Monday, 4 April 2011

Pause for thought and not much else

The UK press yesterday was full of reports that David Cameron and Nick Clegg would take over the ‘selling’ of the NHS reforms as they were unhappy with Andrew Lansley’s handling of the biggest shake up in the NHS since it’s inception.

Today we have been treated to a ministerial statement from Lansley, the UK secretary of state for health, saying that the government ‘is listening to concerns ‘ and will undertake a ‘listening exercise’  during a round the country tour.  He continued:
We want to continue to listen to, engage with and learn from experts, patients and frontline staff within the NHS and beyond and to respond accordingly. I can therefore tell the house that we propose to take the opportunity of a natural break in the passage of the bill to pause, to listen and to engage with all those who want the NHS to succeed and subsequently to bring forward amendments to improve the plans further in the normal way’
Is this a different form of listening to the type used during the consultation process? Nothing that the Bill’s detractors are saying now is any different from what they were saying before. In fact the only difference is that there are more of them and their tone is more desperate.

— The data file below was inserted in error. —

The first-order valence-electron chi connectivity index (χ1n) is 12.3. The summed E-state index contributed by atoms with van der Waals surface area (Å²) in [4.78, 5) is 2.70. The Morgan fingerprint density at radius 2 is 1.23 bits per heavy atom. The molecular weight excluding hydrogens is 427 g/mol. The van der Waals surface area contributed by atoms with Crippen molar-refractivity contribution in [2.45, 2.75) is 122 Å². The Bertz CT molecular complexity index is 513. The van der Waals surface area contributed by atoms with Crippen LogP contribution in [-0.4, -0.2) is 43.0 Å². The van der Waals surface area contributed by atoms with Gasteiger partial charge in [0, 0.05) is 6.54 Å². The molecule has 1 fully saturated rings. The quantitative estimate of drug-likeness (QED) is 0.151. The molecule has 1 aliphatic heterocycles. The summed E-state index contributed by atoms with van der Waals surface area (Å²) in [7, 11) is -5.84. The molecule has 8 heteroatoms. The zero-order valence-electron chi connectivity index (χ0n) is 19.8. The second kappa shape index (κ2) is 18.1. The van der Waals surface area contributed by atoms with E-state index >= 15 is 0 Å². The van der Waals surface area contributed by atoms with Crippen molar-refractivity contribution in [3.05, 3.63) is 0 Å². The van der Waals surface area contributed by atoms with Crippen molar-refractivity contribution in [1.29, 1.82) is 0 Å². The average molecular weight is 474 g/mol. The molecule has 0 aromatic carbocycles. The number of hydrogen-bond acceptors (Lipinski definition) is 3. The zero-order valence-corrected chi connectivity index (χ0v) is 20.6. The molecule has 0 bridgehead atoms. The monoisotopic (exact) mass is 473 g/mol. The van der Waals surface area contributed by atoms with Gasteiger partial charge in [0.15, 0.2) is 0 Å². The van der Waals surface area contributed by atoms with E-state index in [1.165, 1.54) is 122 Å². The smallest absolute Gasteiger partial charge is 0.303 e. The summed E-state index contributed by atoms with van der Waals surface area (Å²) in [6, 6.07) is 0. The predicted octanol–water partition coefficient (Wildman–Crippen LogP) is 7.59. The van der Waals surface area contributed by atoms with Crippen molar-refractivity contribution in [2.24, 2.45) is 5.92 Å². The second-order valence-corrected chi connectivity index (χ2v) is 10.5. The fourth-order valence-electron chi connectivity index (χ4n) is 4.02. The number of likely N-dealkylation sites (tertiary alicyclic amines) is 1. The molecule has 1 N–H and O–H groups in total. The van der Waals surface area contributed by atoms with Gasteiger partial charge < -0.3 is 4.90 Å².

There is a brilliant cartoon in the UK Times newspaper today, showing a battered and bruised Cameron lookalike observed by two colleagues saying ‘he tried to back pedal and do a U turn at the same time’

But I don’t think that a U turn is planned and the back pedalling is more of a hiatus than movement in a backwards direction. In my opinion, David Cameron has always looked uncomfortable when trying to promote the Health and Social Care Bill. Back in January he delivered one of his biggest gaffs of his premiership by referring to the NHS as ‘second rate’.

It is now becoming patently obvious that there is no real substance in terms of how these reforms will actually work. Even the general public are beginning to wonder how a GP can do everything that the Bill promises AND find time to consult with their patients. Lansley as good as admitted in the House of Commons today that many of the experts, formerly employed by the Primary Care Trusts who have received generous redundancy payments can and will be re-employed by GP consortia within the next 6 months to fill skill gaps.

What does this new ‘listening exercise’ really mean? The debate in parliament is continuing as I write this piece, but I have had to walk away before my ‘listening’ abilities were severely challenged through boredom and death by cliché.  Being ‘passionate about the NHS’ is no qualification for dismembering it, limb by limb. If I hear ‘nothing about me without me’ again I fear I may not be responsible for my actions.

A few months ago I wrote that one of the most damaging effects of the uncertainty surrounding the reforms and the future of jobs was the ‘rabbit in headlights’ method of management, where very little was being achieved in the PCTs as people questioned the way forward.

It would now appear that this condition is contagious as the coalition stand still and stare….. or should I say ‘listen’.


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